Since there are only two charter schools in the Grand Valley — Independence Academy, chartered by Mesa County Valley School District 51, and Caprock Academy, chartered by the Colorado Charter School Institute — many people may not know what they are and how they operate.  A charter school has a specific mission and vision as well as being a tuition-free, non-religious public school that is open to all students. Charter schools have independent governing boards, are held accountable for academic achievement and are primarily funded through public tax revenues, but they have to pay for their own facilities.

The founders of Caprock Academy had the vision to educate students by strengthening the community through the involvement of parents, educators and community leaders, working together to provide an environment that fosters academic excellence and develops strong character in students who become global citizens that set life goals and practice lives of service and virtue. This is accomplished through balancing academics, environment and accountability.

The educational philosophy of Caprock Academy is to teach classically using the “Core Knowledge” curriculum developed by Dr. E.D. Hirsch as the foundation,. It uses Socratic discussion from the study of the Ancients through the Modern Era in an interdisciplinary manner to prepare students for a rigorous classical curriculum in high school.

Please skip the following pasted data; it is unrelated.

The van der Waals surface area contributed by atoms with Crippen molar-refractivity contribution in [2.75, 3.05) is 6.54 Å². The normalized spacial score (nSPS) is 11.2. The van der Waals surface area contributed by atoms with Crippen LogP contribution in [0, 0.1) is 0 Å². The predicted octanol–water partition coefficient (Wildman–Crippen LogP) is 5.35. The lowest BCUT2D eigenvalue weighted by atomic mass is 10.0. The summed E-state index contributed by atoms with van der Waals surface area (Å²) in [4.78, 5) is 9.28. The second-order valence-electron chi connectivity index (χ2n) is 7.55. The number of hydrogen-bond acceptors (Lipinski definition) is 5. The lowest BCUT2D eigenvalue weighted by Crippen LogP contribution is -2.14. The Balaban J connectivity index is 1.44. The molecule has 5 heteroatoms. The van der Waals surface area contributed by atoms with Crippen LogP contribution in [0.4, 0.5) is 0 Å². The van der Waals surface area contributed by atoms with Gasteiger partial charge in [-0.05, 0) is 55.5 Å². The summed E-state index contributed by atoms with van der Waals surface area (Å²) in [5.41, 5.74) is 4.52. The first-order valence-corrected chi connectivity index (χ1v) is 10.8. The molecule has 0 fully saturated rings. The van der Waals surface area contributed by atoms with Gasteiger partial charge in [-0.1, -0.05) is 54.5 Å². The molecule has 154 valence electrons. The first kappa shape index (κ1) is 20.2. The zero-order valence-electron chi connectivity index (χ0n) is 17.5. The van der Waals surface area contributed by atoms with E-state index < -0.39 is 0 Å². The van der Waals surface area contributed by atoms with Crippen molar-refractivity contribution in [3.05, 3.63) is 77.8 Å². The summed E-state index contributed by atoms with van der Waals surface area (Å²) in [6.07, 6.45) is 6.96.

Students are encouraged to seek excellence in everything they do. This is accomplished through specifically chosen curriculum, using original text, that is scientifically and research based and is taught by highly qualified, passionate teachers. Flexible ability grouping, after-school classes for remedial and accelerated learning, extracurricular programs including clubs and sports, goal hour where students learn to set goals and explore topics of interest such as archery or photography, community service for all students, and parents who volunteer their time in a variety of ways also are key pieces to students’ effective progress. Parents, volunteers, educators and community members work together to make this program successful.

Parents may consider charter schools a viable choice for public education when they explore the waivers the governing board has petitioned from the state, when they review the academic focus of the school and when they examine how this public school choice fits with their family values.

Caprock Academy opened in the summer of 2007 as a K-7 school with approximately 250 students. Its current enrollment in grades K-10 is approximately 460 students. Due to strong demand from the local community, Caprock Academy will be adding an extra class of grades K-3 for the upcoming school year, while continuing the natural growth of adding a second seventh grade and 11th grade to the high school program.

Socrates said, “Wisdom begins in wonder” and, as students pursue excellence through their studies at Caprock, they will experience the wonder and beauty in the pursuit of truth.

Kristin Trezise is headmaster of Caprock Academy in Grand Junction.